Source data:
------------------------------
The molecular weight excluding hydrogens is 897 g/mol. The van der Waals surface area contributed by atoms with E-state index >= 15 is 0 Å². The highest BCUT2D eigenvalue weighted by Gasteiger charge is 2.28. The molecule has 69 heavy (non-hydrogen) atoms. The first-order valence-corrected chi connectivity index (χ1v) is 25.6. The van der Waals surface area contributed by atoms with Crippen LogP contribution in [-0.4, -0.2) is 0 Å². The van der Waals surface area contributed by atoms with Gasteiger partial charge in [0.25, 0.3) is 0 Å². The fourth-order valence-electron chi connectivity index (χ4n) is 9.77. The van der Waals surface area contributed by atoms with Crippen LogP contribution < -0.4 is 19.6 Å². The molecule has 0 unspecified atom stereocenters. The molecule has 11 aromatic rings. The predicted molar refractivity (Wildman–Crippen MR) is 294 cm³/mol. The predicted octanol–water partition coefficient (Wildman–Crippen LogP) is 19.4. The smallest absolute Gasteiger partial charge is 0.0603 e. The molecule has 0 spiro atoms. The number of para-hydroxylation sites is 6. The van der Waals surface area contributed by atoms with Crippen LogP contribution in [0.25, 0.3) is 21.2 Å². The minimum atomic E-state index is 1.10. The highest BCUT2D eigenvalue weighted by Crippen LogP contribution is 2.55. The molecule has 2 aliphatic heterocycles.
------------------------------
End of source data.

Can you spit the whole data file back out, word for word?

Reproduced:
The molecular weight excluding hydrogens is 897 g/mol. The van der Waals surface area contributed by atoms with E-state index >= 15 is 0 Å². The highest BCUT2D eigenvalue weighted by Gasteiger charge is 2.28. The molecule has 69 heavy (non-hydrogen) atoms. The first-order valence-corrected chi connectivity index (χ1v) is 25.6. The van der Waals surface area contributed by atoms with Crippen LogP contribution in [-0.4, -0.2) is 0 Å². The van der Waals surface area contributed by atoms with Gasteiger partial charge in [0.25, 0.3) is 0 Å². The fourth-order valence-electron chi connectivity index (χ4n) is 9.77. The van der Waals surface area contributed by atoms with Crippen LogP contribution < -0.4 is 19.6 Å². The molecule has 0 unspecified atom stereocenters. The molecule has 11 aromatic rings. The predicted molar refractivity (Wildman–Crippen MR) is 294 cm³/mol. The predicted octanol–water partition coefficient (Wildman–Crippen LogP) is 19.4. The smallest absolute Gasteiger partial charge is 0.0603 e. The molecule has 0 spiro atoms. The number of para-hydroxylation sites is 6. The van der Waals surface area contributed by atoms with Crippen LogP contribution in [0.25, 0.3) is 21.2 Å². The minimum atomic E-state index is 1.10. The highest BCUT2D eigenvalue weighted by Crippen LogP contribution is 2.55. The molecule has 2 aliphatic heterocycles.